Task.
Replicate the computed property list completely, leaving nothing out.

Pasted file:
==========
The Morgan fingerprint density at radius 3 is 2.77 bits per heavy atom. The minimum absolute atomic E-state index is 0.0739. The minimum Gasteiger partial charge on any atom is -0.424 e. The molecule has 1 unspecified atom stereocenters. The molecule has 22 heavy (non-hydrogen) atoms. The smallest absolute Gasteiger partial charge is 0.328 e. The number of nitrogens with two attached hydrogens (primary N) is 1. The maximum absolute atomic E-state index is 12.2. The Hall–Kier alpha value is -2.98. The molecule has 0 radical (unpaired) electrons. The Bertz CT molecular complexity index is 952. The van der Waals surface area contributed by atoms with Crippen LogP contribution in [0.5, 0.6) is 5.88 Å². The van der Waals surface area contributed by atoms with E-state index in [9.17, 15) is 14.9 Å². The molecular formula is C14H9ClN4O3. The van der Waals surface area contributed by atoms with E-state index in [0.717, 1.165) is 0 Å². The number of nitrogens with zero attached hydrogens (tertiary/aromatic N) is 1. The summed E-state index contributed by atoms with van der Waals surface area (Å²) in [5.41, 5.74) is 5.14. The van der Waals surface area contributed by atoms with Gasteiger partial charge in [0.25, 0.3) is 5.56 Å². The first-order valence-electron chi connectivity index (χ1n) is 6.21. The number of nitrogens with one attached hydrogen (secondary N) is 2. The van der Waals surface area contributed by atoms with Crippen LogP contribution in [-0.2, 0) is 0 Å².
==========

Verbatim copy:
The Morgan fingerprint density at radius 3 is 2.77 bits per heavy atom. The minimum absolute atomic E-state index is 0.0739. The minimum Gasteiger partial charge on any atom is -0.424 e. The molecule has 1 unspecified atom stereocenters. The molecule has 22 heavy (non-hydrogen) atoms. The smallest absolute Gasteiger partial charge is 0.328 e. The number of nitrogens with two attached hydrogens (primary N) is 1. The maximum absolute atomic E-state index is 12.2. The Hall–Kier alpha value is -2.98. The molecule has 0 radical (unpaired) electrons. The Bertz CT molecular complexity index is 952. The van der Waals surface area contributed by atoms with Crippen LogP contribution in [0.5, 0.6) is 5.88 Å². The van der Waals surface area contributed by atoms with E-state index in [9.17, 15) is 14.9 Å². The molecular formula is C14H9ClN4O3. The van der Waals surface area contributed by atoms with E-state index in [0.717, 1.165) is 0 Å². The number of nitrogens with zero attached hydrogens (tertiary/aromatic N) is 1. The summed E-state index contributed by atoms with van der Waals surface area (Å²) in [5.41, 5.74) is 5.14. The van der Waals surface area contributed by atoms with Gasteiger partial charge in [0.25, 0.3) is 5.56 Å². The first-order valence-electron chi connectivity index (χ1n) is 6.21. The number of nitrogens with one attached hydrogen (secondary N) is 2. The van der Waals surface area contributed by atoms with Crippen LogP contribution in [-0.2, 0) is 0 Å².